Relating to the period in Judean history following the Babylonian exile (587–539 B.C.E.), also known as the Persian period, during which the exiles were allowed to return to Judea and rebuild the temple in Jerusalem.
Isaiah 40-66, or "Second Isaiah," so called because the author is different from and later than the author of Isaiah 1-39; sometimes also subdivided into Deutero-Isaiah (chapters 40-55) and Trito-Isaiah ("Third Isaiah," chapters 56-66).
The Transjordan is the region east of the Jordan River in the Southern Levant, described in Numbers 34:15 as home to the tribes of Gad, Reuben, and half of Manasseh. The Transjordan was also home to the Ammonites and the Moabites.
Related to tribes, especially the so-called ten tribes of Israel.
David Serves King Achish of Gath
1David said in his heart, “I shall now perish one day by the hand of Saul; there is nothing better for me than to escape to the ... View more
4and charge the people as follows: You are about to pass through the territory of your kindred, the descendants of Esau, who live in Seir. They will be afraid o ... View more
19When you approach the frontier of the Ammonites, do not harass them or engage them in battle, for I will not give the land of the Ammonites to you as a posses ... View more
7You shall not abhor any of the Edomites, for they are your kin. You shall not abhor any of the Egyptians, because you were an alien residing in their land.
Passage through Edom Refused
14Moses sent messengers from Kadesh to the king of Edom, “Thus says your brother Israel: You know all the adversity that has befall ... View more
3No Ammonite or Moabite shall be admitted to the assembly of the Lord. Even to the tenth generation, none of their descendants shall be admitted to the assembly ... View more
10You shall not strip your vineyard bare, or gather the fallen grapes of your vineyard; you shall leave them for the poor and the alien: I am the Lord your God.
25nor shall you accept any such animals from a foreigner to offer as food to your God; since they are mutilated, with a blemish in them, they shall not be accep ... View more
The Closed Gate
1Then he brought me back to the outer gate of the sanctuary, which faces east; and it was shut.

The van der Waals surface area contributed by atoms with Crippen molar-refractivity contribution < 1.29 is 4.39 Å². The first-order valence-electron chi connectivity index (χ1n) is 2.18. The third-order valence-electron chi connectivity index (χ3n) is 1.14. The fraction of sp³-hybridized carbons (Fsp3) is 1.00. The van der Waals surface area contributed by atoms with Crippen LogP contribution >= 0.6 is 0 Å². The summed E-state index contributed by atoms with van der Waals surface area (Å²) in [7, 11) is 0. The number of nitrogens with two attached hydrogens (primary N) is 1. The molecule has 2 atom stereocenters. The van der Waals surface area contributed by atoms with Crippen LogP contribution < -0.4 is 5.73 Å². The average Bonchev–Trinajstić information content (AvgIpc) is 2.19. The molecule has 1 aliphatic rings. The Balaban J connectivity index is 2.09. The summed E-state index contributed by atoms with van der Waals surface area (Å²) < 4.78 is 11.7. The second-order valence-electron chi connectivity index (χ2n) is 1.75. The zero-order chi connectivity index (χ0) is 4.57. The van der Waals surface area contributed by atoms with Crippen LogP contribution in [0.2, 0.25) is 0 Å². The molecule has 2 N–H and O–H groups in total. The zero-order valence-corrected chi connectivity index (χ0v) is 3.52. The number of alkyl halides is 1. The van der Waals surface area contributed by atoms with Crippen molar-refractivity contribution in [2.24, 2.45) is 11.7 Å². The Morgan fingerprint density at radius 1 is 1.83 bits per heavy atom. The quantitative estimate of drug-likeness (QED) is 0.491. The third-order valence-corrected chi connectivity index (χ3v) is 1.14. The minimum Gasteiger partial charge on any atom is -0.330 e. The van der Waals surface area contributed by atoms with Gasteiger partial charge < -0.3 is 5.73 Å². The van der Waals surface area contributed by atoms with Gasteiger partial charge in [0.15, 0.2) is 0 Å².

2The Lord said to me: This gate shall remain shut ... View more
44As for the male and female slaves whom you may have, it is from the nations around you that you may acquire male and female slaves.
45You may also acquire them ... View more
Denunciation of Mixed Marriages
1After these things had been done, the officials approached me and said, “The people of Israel, the priests, and the Levites hav ... View more
2Then those of Israelite descent separated themselves from all foreigners, and stood and confessed their sins and the iniquities of their ancestors.
15Remember that you were a slave in the land of Egypt, and the Lord your God brought you out from there with a mighty hand and an outstretched arm; therefore th ... View more
15Remember that you were a slave in the land of Egypt, and the Lord your God redeemed you; for this reason I lay this command upon you today.
12Remember that you were a slave in Egypt, and diligently observe these statutes.
18Remember that you were a slave in Egypt and the Lord your God redeemed you from there; therefore I command you to do this.
15Slaves who have escaped to you from their owners shall not be given back to them.
18who executes justice for the orphan and the widow, and who loves the strangers, providing them food and clothing.
9The Lord watches over the strangers;
he upholds the orphan and the widow,
but the way of the wicked he brings to ruin.
6if you do not oppress the alien, the orphan, and the widow, or shed innocent blood in this place, and if you do not go after other gods to your own hurt,
3Thus says the Lord: Act with justice and righteousness, and deliver from the hand of the oppressor anyone who has been robbed. And do no wrong or violence to t ... View more
10do not oppress the widow, the orphan, the alien, or the poor; and do not devise evil in your hearts against one another.
5Then I will draw near to you for judgment; I will be swift to bear witness against the sorcerers, against the adulterers, against those who swear falsely, agai ... View more
“It is too light a thing that you should be my servant
to raise up the tribes of Jacob
and to restore the survivors of Israel;
I will give you as a li ... View more
3Do not let the foreigner joined to the Lord say,
“The Lord will surely separate me from his people”;
and do not let the eunuch say,
“I am just a dry tree.”
4For ... View more
23Thus says the Lord of hosts: In those days ten men from nations of every language shall take hold of a Jew, grasping his garment and saying, “Let us go with y ... View more